What is organisational design?

4 min read
Jul 8, 2024 4:34:38 AM

The answer to this question is that it is the way that an organisation is deliberately built to deliver its strategy and business goals and therefore leads to effective business transformation and impact if the right levers are pulled.

If you search for this term, you’ll get an array of answers, from structuring teams to deliver business goals, the creation of new roles, and key enablers such as processes and culture. We don’t disagree with any of that at Oxford, but for us, it doesn’t have to be fundamentally this disruptive to create a change in the organisation’s performance. New structures, new roles, and new processes can often stall a business in the short term and create uncertainty, leading to low effectiveness and inefficiency in the short to medium term.

What can you do to reset an organisation without starting from scratch?

To create a true transformation in the organisation, you don’t always need to ‘rip it up and start again’ with the organisational charts to change the status quo. I believe it starts with identifying the optimal ways of working around one or two key processes that have the greatest business impact, then embedding them into how people work day in and day out. And always enabled by strong and inspirational leaders who model the behaviours that will create the change in what people do and how they do it.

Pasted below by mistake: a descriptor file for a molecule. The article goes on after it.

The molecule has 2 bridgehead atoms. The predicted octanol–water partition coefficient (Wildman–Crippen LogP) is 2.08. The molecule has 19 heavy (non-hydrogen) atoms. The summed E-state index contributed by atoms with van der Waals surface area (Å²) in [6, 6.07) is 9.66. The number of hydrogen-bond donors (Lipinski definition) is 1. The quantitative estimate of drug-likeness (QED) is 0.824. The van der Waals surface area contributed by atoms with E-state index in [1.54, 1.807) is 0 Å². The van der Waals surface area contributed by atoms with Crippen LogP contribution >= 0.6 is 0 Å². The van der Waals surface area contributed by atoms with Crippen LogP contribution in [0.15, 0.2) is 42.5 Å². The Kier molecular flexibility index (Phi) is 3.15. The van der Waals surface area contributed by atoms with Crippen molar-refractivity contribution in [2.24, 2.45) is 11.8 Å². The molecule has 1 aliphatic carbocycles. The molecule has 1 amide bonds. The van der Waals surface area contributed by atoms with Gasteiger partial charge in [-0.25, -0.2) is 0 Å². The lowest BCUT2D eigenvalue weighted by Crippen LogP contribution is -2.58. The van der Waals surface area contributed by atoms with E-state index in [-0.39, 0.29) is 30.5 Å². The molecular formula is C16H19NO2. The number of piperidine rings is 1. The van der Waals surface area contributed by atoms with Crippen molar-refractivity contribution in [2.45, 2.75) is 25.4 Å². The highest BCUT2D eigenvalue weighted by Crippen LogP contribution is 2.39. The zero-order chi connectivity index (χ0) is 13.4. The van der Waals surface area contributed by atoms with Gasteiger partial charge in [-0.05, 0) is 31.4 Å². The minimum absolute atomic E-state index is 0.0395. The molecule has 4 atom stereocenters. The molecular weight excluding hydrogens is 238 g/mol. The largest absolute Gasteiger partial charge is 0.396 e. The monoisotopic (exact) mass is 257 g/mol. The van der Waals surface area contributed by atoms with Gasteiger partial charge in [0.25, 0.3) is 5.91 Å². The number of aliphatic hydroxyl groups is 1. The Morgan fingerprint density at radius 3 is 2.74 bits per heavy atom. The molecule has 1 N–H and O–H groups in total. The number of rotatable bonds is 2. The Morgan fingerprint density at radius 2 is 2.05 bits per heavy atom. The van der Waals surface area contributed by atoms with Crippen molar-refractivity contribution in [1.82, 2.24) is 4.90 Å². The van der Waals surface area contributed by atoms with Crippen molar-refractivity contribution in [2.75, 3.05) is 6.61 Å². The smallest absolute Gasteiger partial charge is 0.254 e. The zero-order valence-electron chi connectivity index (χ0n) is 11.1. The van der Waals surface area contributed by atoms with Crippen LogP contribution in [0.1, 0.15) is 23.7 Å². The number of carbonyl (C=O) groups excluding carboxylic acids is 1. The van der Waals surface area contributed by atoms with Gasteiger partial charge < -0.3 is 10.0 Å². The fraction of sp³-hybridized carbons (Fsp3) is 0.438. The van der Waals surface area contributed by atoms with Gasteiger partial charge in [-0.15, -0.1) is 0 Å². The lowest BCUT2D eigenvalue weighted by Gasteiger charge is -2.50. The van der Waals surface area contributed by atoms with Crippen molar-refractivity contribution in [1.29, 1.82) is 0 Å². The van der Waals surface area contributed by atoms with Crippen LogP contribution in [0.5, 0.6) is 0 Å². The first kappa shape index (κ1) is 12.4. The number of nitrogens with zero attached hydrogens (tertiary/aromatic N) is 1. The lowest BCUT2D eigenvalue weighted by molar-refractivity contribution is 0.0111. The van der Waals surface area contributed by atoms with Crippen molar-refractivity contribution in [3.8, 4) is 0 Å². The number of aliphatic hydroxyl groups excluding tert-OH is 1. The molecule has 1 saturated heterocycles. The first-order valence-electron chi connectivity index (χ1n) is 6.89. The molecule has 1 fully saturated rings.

For us, this is a “Good Growth” approach to Organisational Design. A ‘Good Growth’ approach focuses on doing what is right for people, planet and profit.

I have heard numerous times from colleagues and clients who are frustrated that change is not happening fast enough. To quote one client recently, “ways of working are left to the teams to work it out; we lack the leadership commitment and drive” and “we lack a common language and ways of working, so there is so much duplication, waste, and inefficiency, but no one is held to account. We operate in a culture of no consequence” (source: client interview 2024).

A US client also shared their perspective on this:

"Organizational design is not just about structure. It's about aligning the organization's structure, processes, and people to achieve its strategic objectives effectively and efficiently."